Wednesday, January 30, 2013

WS-BA Participant Completion Race Condition: Part Two


The Details

In a previous post, I described a benign race condition that in unusual circumstances can cause some Business Activities to be cancelled that would have otherwise been able to close. In this post I'll go into the details of how this happens.

First consider the following client code:

UserBusinessActivity uba = UserBusinessActivityFactory.userBusinessActivity();
uba.begin();
myWebServiceClient.invoke();
uba.close();


The client code is very simple, it just begins a business activity, invokes a Web service and then closes the business activity. The Web service uses the Participant-Completion protocol and so notifies the coordinator of completion just before returning control to the client.


Here's a diagram showing the pertinent message exchanges that occur under a normal situation.




The messages are numbered to indicate the order in which they are sent.
  • 1. request. This represents the application request made by the client.
  • 2. completed. After the participant has completed its work, it notifies the coordinator that it has completed.
  • 3. response. This represents the response to the client's application request.
  • 4. close. The client notifies the coordinator that it wishes to close the activity. It then waits for a 'closed' or failure response from the coordinator.
  • 5a. close/5b. closed. The coordinator has processed the '2.completed' message so can close the activity. It starts by sending the 'close' message to the participant and waits for the 'closed' response as confirmation. These two messages are asynchronous.
  • 6. closed. The coordinator now has all 'closed' acknowledgements so notifies the client that the activity successfully closed.

Messages '2.completed' and '4.close' are asynchronous (or 'one way' in Web services parlance) so effectively, we have a race condition with the following competing parties:
  • Party 1. The completed message '2.completed'.
  • Party 2. The response '3.response' followed by '4.close'.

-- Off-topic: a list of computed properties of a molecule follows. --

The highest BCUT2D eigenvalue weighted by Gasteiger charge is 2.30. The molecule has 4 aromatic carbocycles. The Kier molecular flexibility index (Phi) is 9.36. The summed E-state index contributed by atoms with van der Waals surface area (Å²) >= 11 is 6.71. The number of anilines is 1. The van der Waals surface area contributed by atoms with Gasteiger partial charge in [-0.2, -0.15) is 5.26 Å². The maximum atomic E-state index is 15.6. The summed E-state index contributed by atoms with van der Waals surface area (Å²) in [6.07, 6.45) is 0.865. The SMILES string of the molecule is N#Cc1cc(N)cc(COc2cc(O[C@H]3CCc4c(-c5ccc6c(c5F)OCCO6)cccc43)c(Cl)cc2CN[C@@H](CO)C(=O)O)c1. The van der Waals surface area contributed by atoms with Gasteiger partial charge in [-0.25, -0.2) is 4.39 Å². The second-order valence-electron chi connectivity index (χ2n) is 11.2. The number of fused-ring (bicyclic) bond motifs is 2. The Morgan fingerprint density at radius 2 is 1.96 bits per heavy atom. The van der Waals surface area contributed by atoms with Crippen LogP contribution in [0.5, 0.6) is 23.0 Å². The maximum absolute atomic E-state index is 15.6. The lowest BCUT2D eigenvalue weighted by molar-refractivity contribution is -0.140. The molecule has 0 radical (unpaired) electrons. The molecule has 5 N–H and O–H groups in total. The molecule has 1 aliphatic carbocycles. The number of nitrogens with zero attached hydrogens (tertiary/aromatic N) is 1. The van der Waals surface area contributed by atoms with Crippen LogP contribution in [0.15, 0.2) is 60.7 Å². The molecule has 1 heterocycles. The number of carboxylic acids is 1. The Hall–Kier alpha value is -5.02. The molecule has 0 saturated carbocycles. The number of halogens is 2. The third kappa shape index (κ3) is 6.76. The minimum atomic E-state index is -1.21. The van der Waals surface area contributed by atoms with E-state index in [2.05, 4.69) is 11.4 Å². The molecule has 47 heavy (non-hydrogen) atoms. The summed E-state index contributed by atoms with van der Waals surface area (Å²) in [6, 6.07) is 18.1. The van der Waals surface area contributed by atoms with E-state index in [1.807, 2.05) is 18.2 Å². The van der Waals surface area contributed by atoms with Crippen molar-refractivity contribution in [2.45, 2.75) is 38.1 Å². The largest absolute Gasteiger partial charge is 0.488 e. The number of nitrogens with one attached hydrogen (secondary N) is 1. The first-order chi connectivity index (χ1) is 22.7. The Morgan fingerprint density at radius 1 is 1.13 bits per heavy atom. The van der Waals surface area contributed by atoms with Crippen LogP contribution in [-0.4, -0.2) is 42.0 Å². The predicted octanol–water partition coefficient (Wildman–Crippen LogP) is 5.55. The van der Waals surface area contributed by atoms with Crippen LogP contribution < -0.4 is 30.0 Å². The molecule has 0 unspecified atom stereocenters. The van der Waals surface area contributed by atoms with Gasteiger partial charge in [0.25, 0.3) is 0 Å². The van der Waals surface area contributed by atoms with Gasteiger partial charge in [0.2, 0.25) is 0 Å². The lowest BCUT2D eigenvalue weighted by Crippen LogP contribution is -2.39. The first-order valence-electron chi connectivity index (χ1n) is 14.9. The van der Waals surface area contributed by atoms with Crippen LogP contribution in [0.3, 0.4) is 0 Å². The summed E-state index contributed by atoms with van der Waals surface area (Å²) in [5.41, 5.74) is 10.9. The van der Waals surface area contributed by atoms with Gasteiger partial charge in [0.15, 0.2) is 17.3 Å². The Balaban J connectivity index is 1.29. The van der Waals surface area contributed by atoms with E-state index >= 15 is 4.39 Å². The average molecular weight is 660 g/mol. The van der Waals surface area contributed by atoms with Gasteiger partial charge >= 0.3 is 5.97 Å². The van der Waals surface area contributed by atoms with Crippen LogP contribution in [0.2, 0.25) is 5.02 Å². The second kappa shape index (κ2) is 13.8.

When running in the same VM, or on a low latency network, '3.response' will be sent very quickly. This is because it is simply travelling on the HTTP response over an already open socket. This just leaves messages '2.completed' and '4.close' which will take much longer relative to '3.response'. To understand this, lets take a look at what happens when an asynchronous Web service call is made:

  1. The client sends the message to the Web service
  2. The server-side SOAP stack uses an existing thread from a pool dedicated to receiving SOAP messages.
  3. As the service is asynchronous, the message will be passed to another thread to be processed.
  4. The receiving thread will now return the HTTP response.
The race condition occurs because steps 1-3 can happen relatively quickly in a single VM, and thus it's likely that both messages 2 and 4, will be waiting to be processed at the same time. The order in which they are processed is dependent on the implementation of the thread pool and is also at the mercy of thread scheduling in the VM, so it's possible that either could be processed first.

This race condition is much less likely to happen in a distributed environment as the network costs will be significantly higher. As a result message '3.response' will take long enough to send, so as to give message '2.completed' enough of a head start. But it is still possible so the client application must be coded defensively to catch and handle a TransactionRollbackException. Your code ought to be doing this anyway to deal with server crashes.

Here's a diagram showing what messages are exchanged when the race condition occurs. You will see that the activity ends in a consistent state.



I've omitted messages 1-3 from the following explanation as they are the same as in the success case.
  • 4. close. This message is processed by the coordinator before message '2.completed'
  • 5a. cancel. The coordinator has not yet processed the '2.completed' message so cannot close the activity. The coordinator then sends a 'cancel' message to the participant as it thinks it has not yet completed. This message and subsequent retires, are dropped by the participant as they are not valid for a completed participant.
  • 5b. compensate/5c. compensated. After one or more unacknowledged 'cancel' messages, the coordinator switches to sending 'compensate' messages which will cause the participant to compensate the work. The participant acknowledges with a 'compensated' reply.
  • 6. Transaction rolledback exception. The coordinator notifies the client that the activity failed to close.

As you can see from the steps above, when this race condition arises, any work done by participants is compensated and the client is notified of the outcome. Thus a consistent outcome is achieved.
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